Norway: Demonstrations planned for Friday, calls for calm among Muslims

Norway: Demonstrations planned for Friday, calls for calm among Muslims

Update: The Jawa Report reports Jihadi forum chatter on the subject.


Various people say here that the PST story was a 'non-issue'. That's what I thought last week, but that was certainly not the way it was portrayed by some Muslims back then..

Also, 'advising not' to do something is not the same as 'not advising' to do it.

For more on this story:
See here for more on this story:
* Oslo: 1000 taxi drivers protest Muhammed cartoon
* Oslo: Taxi drivers continue Muhammed-cartoon protest
* Norway: Imam disappointed by Dagbladet meeting
* Norway: Former terror-suspect organizing Muhammed cartoon protest


Dagbladet's publication last week of a cartoon showing the prophet Muhammed as a pig has caused strong reactions among Norwegian Muslims. Aftenposten columnist Usman Rana now urges calm among Muslim brothers and sisters.

On Facebook and by SMS there are now several demonstrations planned in the coming days, but the former head of the Muslim Student Society think Norwegian Muslims have nothing to win by escalating the situation.

"If young Muslims choose to participate in the demonstrations, it's my strong recommendation that it takes place in a very civilized manner, and that people show loyalty to Norwegian symbols and the Norwegian flag - because this is also the homeland of Norwegian Muslims. People should also ensure that rioting elements don't take advantage of the situation," Usman Rana told VG Nett.

"Norwegian Muslims should rather show their dissatisfaction by doing good and by showing a positive side as peace-loving, civilised and decent people who benefit society. That is what the Koran and the prophet Muhammed also say that people should do: Namely to counter evil with good," the young Muslim told VG Nett.

He calls on young Norwegian Muslims not to let themselves be led by people who have neither theological integrity nor deserve to be role-models for young Muslims and who express extreme attitudes on the Internet.

"There are several who now wish to whip up the atmosphere on all sides. My strong recommendation is that young Muslims should be careful of being part of this evil spiral," continues Usman Ranan.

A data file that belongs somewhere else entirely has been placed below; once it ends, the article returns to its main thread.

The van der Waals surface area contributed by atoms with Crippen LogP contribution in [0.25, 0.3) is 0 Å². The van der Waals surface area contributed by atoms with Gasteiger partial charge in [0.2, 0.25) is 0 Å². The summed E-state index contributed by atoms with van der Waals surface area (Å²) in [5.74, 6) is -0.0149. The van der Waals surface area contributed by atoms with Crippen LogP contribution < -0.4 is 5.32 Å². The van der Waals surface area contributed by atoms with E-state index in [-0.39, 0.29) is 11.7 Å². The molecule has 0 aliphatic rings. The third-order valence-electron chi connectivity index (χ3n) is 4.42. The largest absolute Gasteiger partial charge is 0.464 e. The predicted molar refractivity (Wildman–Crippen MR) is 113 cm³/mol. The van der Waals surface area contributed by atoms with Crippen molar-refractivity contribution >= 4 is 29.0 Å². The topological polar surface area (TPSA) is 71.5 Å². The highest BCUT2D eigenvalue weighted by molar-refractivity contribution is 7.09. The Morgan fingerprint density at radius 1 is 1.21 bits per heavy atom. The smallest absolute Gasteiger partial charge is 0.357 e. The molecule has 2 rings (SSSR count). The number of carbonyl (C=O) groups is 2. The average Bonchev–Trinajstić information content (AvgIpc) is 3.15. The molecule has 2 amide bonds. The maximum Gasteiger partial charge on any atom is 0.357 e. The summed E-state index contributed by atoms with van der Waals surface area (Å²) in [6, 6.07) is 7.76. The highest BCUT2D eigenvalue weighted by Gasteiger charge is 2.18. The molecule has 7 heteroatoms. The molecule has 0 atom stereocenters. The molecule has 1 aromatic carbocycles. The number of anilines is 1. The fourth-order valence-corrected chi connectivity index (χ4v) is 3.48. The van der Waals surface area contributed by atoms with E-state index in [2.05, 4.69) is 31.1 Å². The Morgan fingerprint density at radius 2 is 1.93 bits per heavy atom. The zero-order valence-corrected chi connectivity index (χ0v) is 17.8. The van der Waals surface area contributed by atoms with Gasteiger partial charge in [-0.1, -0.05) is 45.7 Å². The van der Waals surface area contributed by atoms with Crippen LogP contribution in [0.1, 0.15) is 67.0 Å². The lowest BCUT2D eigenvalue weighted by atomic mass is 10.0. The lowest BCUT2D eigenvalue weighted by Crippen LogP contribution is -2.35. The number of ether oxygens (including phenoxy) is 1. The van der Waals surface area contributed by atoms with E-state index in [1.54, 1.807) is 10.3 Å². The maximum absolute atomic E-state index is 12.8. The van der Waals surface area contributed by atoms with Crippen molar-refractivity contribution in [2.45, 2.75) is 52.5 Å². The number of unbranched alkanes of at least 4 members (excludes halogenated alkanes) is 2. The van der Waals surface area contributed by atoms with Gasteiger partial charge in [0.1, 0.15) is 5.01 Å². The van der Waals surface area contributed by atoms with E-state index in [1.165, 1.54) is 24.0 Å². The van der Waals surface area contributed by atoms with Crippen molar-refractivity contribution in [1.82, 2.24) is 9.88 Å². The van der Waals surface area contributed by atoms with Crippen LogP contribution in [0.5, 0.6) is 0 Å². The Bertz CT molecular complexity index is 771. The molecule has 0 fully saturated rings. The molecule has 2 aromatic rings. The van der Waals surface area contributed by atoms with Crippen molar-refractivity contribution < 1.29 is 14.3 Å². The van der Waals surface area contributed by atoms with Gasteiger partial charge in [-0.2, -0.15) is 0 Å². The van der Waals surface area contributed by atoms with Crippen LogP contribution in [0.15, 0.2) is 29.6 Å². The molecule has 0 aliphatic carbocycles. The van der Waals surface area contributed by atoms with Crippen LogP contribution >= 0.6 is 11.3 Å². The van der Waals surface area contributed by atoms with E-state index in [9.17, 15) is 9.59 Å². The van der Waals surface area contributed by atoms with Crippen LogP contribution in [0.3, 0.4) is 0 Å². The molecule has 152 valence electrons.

He adds that Muslims should deal with this situation calmly, in step with the teachings of the prophet Muhammed and without contributing to the polarization we got during the cartoon conflict in 2006.

The man behind and deputy of the Islamic Union (Det islamske forbundet), Basim Ghozlan, says it's important to express one's opinion and to engage in society, but that it's important that everybody you do is for a good cause and for a better society for all.

"I won't call for demonstrations, because we now see that certain forces that are getting involved, are not interested in Islam's teachings. We are also sceptical that these will now take control," Ghozlan told VG Nett.

"It's important that Muslims in Norway understand that a few people are trying to provoke reactions which in turn cause confrontation and mutual mistrust. These events most often lead to international reactions which also expose Norwegian interest abroad," Norwegian-Pakistani social researcher Atilla A. Iftikhar told VG Nett

He fears the news about Dagbladet's cartoon publishing will soon explode in Pakistani papers.

"I sincerely hope that these new illustrations which were published in Dagbladet were not circulated in Muslim countries, such as Pakistan," he told VG Nett.

"Norway is already under pressure here in Pakistan due to the republishing of the cartoon in Aftenposten. A new round of a cartoon controversy in Norway will put Norwegian interests in an even worse light," says Iftikhar and characterizes the development as tragic.

He says that Dagbladet's publication of the cartoon where the prophet Muhammed is portrayed as a pig, as so far only been described in Pakistani blogs.

"Fortunately it hasn't gotten any mention so far in the major media, or gotten an official Pakistani response. Let us hope that it stays that way and that things die down in Norway, so that the matter won't be blow up by the media here. If not, it won't take many days before the issue spreads to the newspapers," Iftikhar told VG Nett.

Usman Rana thinks people should ask themselves if the Muhammed cartoon which was published in Dagbladet last week was particualry deliberate and relevant for the news story.

"It wasn't PST who had linked to the illustration, but some individuals who had linked to it on the Facebook site. PST also removed it when they became aware of it. There fore this was a non-issue, and Dagbladet has made stone soup, not that I wish to control what Dagbladet publishes," thinks Rana.

Atilla A. Iftikhar also doesn't think that the links on the PST site were a big issue.